Once a hypothesis has successfully transitioned through the development and evaluation process to emerge as a tradable strategy, it is now time to deploy it: that is, to trade it “live”. Most traders do this in two phases – first by forward walking the strategy for a period of time, and only later by trading it with real money.
A walk-forward involves paper-trading a strategy to ensure that it behaves as planned and that all of the complexities associated with trading it are fully understood before committing real capital. Some traders use long walk-forward periods (6 months or more), others opt for shorter periods.
If the strategy is destined to be traded automatically, this is the time when the code and parameters associated with auto-trading are finalized and tested. Full-auto trading is extremely complex to implement and a number of unexpected issues often arise. It is therefore essential to test and retest the code, particularly if several potentially conflicting strategies are to be run concurrently. Note that many automatic systems are best described as “semi-automatic” since they actually involve some degree of user input.
Determining the amount of trading capital a strategy will use is typically done during the risk-management phase of the development process. The single most important objective of any trading or investment strategy is the preservation of capital, so determining the correct risk-adjusted position size for each strategy and/or each financial instrument is essential. A strategy prone to sizeable drawdowns, for example, will likely warrant the use of a relatively small position size. The same is the case if the strategy is to be applied to a highly volatile instrument.
Most traders usually start small during the early stages of the deployment process and slowly ramp up position size as they gain confidence in the strategy and the procedures associated with running it.
Position size is a particularly tricky issue for those trading several strategies concurrently. Each strategy is competing for money from the same limited pool of trading capital, making the task of allocating capital rather complex. Moreover, several similar strategies may trigger at the same time, with a similar long/short bias, thereby adding to the cumulative directional risk of the overall system. Ideally, capital should be allocated equally across several uncorrelated markets and strategies, but this is not always possible to do in the real world.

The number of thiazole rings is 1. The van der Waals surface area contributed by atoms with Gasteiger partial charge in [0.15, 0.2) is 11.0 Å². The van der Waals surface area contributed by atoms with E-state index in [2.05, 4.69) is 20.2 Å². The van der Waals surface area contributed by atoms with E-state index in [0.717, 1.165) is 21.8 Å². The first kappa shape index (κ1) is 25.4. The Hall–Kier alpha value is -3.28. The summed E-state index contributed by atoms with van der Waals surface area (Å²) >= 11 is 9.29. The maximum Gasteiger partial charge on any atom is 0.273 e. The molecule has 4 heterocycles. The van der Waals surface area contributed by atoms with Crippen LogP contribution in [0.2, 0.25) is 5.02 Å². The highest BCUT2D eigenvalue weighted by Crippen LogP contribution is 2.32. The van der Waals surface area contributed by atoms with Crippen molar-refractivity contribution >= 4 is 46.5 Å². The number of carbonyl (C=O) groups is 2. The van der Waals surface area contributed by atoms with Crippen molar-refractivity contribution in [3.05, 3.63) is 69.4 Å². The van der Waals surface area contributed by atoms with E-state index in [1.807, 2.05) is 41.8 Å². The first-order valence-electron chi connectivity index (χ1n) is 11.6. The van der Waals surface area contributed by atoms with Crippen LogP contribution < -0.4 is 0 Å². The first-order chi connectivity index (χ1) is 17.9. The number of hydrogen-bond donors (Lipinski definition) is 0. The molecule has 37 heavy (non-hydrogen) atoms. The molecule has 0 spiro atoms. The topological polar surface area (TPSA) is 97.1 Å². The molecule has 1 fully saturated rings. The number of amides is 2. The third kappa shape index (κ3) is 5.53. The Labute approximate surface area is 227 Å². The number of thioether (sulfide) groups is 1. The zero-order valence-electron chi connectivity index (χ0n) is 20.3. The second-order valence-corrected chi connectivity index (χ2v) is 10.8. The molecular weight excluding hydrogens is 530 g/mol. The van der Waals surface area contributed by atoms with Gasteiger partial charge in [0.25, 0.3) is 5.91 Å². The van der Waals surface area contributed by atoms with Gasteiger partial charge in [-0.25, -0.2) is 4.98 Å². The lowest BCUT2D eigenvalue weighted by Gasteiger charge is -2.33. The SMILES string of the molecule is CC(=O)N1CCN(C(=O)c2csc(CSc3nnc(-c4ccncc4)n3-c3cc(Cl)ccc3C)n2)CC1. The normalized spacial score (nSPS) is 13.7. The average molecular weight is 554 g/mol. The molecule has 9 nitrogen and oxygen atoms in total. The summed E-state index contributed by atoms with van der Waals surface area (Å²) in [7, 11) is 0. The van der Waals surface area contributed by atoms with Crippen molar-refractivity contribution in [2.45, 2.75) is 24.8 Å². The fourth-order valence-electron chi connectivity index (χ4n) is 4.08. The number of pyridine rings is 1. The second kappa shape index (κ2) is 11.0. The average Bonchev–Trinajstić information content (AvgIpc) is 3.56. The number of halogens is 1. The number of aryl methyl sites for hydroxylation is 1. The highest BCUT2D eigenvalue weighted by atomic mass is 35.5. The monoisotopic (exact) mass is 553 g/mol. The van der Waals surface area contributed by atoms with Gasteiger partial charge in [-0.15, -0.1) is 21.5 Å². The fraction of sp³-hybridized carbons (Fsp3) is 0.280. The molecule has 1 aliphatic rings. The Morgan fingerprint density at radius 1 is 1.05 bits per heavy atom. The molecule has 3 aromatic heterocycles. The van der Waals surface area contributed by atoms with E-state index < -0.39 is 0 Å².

After paper-trading the strategy and ensuring that the full-auto or semi-auto trading system behaves as planned, the final step if of course to apply the strategy to a live trading account. Again, some may wish to start small, others – possibly those more confident in the integrity of their development and testing process – may opt to immediately use full position size.
It is very tempting for a trader to second guess a strategy, particularly one he hasn’t developed himself. Changing entry points, exit points, stops, position size, etc – all these actions, driven by greed and fear, are symptoms of either a lack of experience or of a lack of confidence in the strategy itself.
Confidence in a strategy can be achieved by adhering to a strict strategy development process. If the strategy was not developed in-house, then a comprehensive evaluation process will allow the trader to gain sufficient confidence to trade it consistently and dispassionately.